Article  PubMed  Google Scholar 

  • Tannous-Khuri, L. & Talmage, D. A. Decreased cellular retinol-binding protein expression coincides with the loss of retinol responsiveness in rat cervical epithelial cells. Exp. Cell Res. 230, 38–44, 10.1006/excr.1996.3399 (1997).

    CAS  Article  PubMed  Google Scholar 

  • Ghyselinck, N. B. et al. Cellular retinol-binding protein I is essential for vitamin A homeostasis. EMBO J. 18, 4903–4914, 10.1093/emboj/18.18.4903 (1999).

    CAS  Article  PubMed  PubMed Central  Google Scholar 

  • Saadeh, S. Nonalcoholic Fatty liver disease and obesity. Nutr. Clin. Pract. 22, 1–10 (2007).

    Article  PubMed  Google Scholar 

  • Fabbrini, E., Sullivan, S. & Klein, S. Obesity and nonalcoholic fatty liver disease: biochemical, metabolic and clinical implications. Hepatology 51, 679–689, 10.1002/hep.23280 (2010).

    CAS  Article  PubMed  Google Scholar 

  • Bobulescu, I. A. et al. Triglycerides in the human kidney cortex: relationship with body size. PLoS One 9, e101285, 10.1371/journal.pone.0101285 (2014).

    ADS  Article  PubMed  PubMed Central  Google Scholar 

  • Lingvay, I. et al. Noninvasive quantification of pancreatic fat in humans. J. Clin. Endocrinol. Metab. 94, 4070–4076, 10.1210/jc.2009-0584 (2009).

    CAS  Article  PubMed  PubMed Central  Google Scholar 

  • Smits, M. M. & van Geenen, E. J. The clinical significance of pancreatic steatosis. Nat. Rev. Gastroenterol. Hepatol. 8, 169–177, 10.1038/nrgastro.2011.4 (2011).

    Article  PubMed  Google Scholar 

  • Sutherland, T. J. et al. The effect of adiposity measured by dual-energy X-ray absorptiometry on lung function. Eur. Respir. J. 32, 85–91, 10.1183/09031936.00112407 (2008).

    CAS  Article  PubMed  Google Scholar 

  • Sommer, A. Vitamin a deficiency and clinical disease: an historical overview. J. Nutr. 138, 1835–1839 (2008).

    CAS  Article  PubMed  Google Scholar 

  • Tang, X. H., Suh, M. J., Li, R. & Gudas, L. J. Cell proliferation inhibition and alterations in retinol esterification induced by phytanic acid and docosahexaenoic acid. J. Lipid Res. 48, 165–176, 10.1194/jlr.M600419-JLR200 (2007).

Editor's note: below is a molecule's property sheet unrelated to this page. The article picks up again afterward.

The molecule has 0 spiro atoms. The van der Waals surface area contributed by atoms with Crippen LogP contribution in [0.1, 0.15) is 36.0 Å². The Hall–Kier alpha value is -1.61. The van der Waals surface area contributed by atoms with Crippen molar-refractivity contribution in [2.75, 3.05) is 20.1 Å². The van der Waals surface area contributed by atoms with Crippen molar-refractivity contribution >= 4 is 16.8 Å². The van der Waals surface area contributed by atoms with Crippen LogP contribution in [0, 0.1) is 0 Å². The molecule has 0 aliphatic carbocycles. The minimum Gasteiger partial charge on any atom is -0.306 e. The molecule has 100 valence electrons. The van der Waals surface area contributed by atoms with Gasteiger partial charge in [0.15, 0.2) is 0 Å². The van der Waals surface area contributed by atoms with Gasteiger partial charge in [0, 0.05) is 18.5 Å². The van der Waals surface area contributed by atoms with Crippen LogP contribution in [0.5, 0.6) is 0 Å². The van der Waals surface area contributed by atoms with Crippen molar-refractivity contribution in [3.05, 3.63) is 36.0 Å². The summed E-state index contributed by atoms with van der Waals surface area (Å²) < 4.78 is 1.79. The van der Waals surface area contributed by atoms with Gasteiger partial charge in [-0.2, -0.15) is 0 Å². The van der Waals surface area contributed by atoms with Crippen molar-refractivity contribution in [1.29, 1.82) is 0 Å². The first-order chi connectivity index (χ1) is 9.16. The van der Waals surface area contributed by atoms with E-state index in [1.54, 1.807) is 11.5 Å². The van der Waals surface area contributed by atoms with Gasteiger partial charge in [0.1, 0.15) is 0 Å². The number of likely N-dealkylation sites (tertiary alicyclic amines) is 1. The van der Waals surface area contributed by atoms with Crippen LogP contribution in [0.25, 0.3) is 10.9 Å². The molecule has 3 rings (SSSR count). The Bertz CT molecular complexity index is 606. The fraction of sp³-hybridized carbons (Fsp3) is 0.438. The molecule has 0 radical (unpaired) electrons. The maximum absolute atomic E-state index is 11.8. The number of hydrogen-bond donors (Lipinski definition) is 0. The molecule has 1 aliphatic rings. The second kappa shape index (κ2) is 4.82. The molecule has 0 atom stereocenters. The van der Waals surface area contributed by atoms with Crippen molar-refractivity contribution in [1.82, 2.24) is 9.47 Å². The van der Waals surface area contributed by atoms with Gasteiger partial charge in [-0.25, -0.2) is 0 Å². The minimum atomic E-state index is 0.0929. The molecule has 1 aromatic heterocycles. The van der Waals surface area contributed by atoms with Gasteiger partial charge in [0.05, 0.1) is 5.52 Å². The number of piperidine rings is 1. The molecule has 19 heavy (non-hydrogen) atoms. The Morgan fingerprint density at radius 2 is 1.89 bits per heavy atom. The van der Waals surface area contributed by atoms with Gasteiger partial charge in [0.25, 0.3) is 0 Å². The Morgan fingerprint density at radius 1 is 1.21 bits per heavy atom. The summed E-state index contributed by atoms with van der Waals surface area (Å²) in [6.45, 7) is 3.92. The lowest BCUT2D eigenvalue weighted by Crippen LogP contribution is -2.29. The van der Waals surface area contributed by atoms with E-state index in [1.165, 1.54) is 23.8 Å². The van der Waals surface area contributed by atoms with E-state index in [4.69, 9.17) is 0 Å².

CAS  Article  PubMed  Google Scholar 

  • Dibble, C. C. et al. TBC1D7 is a third subunit of the TSC1-TSC2 complex upstream of mTORC1. Mol. Cell 47, 535–546, 10.1016/j.molcel.2012.06.009 (2012).

    CAS  Article  PubMed  PubMed Central  Google Scholar 

  • Brunt, E. M., Janney, C. G., Di Bisceglie, A. M., Neuschwander-Tetri, B. A. & Bacon, B. R. Nonalcoholic steatohepatitis: a proposal for grading and staging the histological lesions. Am. J. Gastroenterol. 94, 2467–2474, 10.1111/j.1572-0241.1999.01377.x (1999).

    CAS  Article  PubMed  Google Scholar 

Download references

Acknowledgements

We thank Dr. John Wagner for critically reading this manuscript. This research was supported by Weill Cornell funds and by NIH R01CA043796 and R01DE010389 to Lorraine J. Gudas and Steven E. Trasino was supported by NCI T32 grant CA062948.

Author information

Authors and Affiliations

Authors

Contributions

S.E.T. performed experiments, analyzed data, wrote the manuscript, reviewed/edited manuscript. X.H.T. performed experiments, wrote manuscript, reviewed/edited manuscript. J.J. researched data, reviewed/edited manuscript. L.J.G. performed experiments, wrote manuscript, reviewed/edited manuscript. Dr. L.J.G. is the guarantor of this work and, as such, had full access to all the data in the study and takes responsibility for the integrity of the data and the accuracy of the data analyses.

Ethics declarations

Competing interests

Weill Cornell Medical College has filed a provisional patent on related technology.

Electronic supplementary material

Rights and permissions

This work is licensed under a Creative Commons Attribution 4.0 International License. The images or other third party material in this article are included in the article’s Creative Commons license, unless indicated otherwise in the credit line; if the material is not included under the Creative Commons license, users will need to obtain permission from the license holder to reproduce the material. To view a copy of this license, visit http://creativecommons.org/licenses/by/4.0/

Reprints and Permissions

About this article

Verify currency and authenticity via CrossMark

Cite this article

Trasino, S., Tang, XH., Jessurun, J. et al. Obesity Leads to Tissue, but not Serum Vitamin A Deficiency. Sci Rep 5, 15893 (2015). https://doi.org/10.1038/srep15893

Download citation

  • Received:

  • Accepted:

  • Published:

  • DOI: https://doi.org/10.1038/srep15893

Further reading

Comments

By submitting a comment you agree to abide by our Terms and Community Guidelines. If you find something abusive or that does not comply with our terms or guidelines please flag it as inappropriate.

Search

Quick links

Nature Briefing

Sign up for the Nature Briefing newsletter — what matters in science, free to your inbox daily.

Get the most important science stories of the day, free in your inbox. Sign up for Nature Briefing